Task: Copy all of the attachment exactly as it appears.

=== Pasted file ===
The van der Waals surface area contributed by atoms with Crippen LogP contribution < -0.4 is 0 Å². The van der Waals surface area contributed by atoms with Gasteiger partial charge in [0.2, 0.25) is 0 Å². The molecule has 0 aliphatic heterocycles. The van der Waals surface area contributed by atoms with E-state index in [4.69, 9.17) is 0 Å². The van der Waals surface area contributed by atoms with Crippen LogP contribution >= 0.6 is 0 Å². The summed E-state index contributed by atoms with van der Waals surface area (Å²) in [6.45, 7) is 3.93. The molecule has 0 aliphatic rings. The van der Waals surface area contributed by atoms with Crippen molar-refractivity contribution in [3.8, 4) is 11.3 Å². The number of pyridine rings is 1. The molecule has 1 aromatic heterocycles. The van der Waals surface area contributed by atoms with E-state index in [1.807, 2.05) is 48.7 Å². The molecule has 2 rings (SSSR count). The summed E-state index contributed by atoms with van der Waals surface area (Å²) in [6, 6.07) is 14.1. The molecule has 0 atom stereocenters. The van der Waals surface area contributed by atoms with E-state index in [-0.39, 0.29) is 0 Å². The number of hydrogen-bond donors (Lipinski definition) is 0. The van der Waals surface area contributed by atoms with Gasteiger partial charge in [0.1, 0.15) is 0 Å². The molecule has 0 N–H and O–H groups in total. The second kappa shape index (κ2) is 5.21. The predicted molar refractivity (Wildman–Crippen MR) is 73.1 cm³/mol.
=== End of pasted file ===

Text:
The van der Waals surface area contributed by atoms with Crippen LogP contribution < -0.4 is 0 Å². The van der Waals surface area contributed by atoms with Gasteiger partial charge in [0.2, 0.25) is 0 Å². The molecule has 0 aliphatic heterocycles. The van der Waals surface area contributed by atoms with E-state index in [4.69, 9.17) is 0 Å². The van der Waals surface area contributed by atoms with Crippen LogP contribution >= 0.6 is 0 Å². The summed E-state index contributed by atoms with van der Waals surface area (Å²) in [6.45, 7) is 3.93. The molecule has 0 aliphatic rings. The van der Waals surface area contributed by atoms with Crippen molar-refractivity contribution in [3.8, 4) is 11.3 Å². The number of pyridine rings is 1. The molecule has 1 aromatic heterocycles. The van der Waals surface area contributed by atoms with E-state index in [1.807, 2.05) is 48.7 Å². The molecule has 2 rings (SSSR count). The summed E-state index contributed by atoms with van der Waals surface area (Å²) in [6, 6.07) is 14.1. The molecule has 0 atom stereocenters. The van der Waals surface area contributed by atoms with E-state index in [-0.39, 0.29) is 0 Å². The number of hydrogen-bond donors (Lipinski definition) is 0. The van der Waals surface area contributed by atoms with Gasteiger partial charge in [0.1, 0.15) is 0 Å². The molecule has 0 N–H and O–H groups in total. The second kappa shape index (κ2) is 5.21. The predicted molar refractivity (Wildman–Crippen MR) is 73.1 cm³/mol.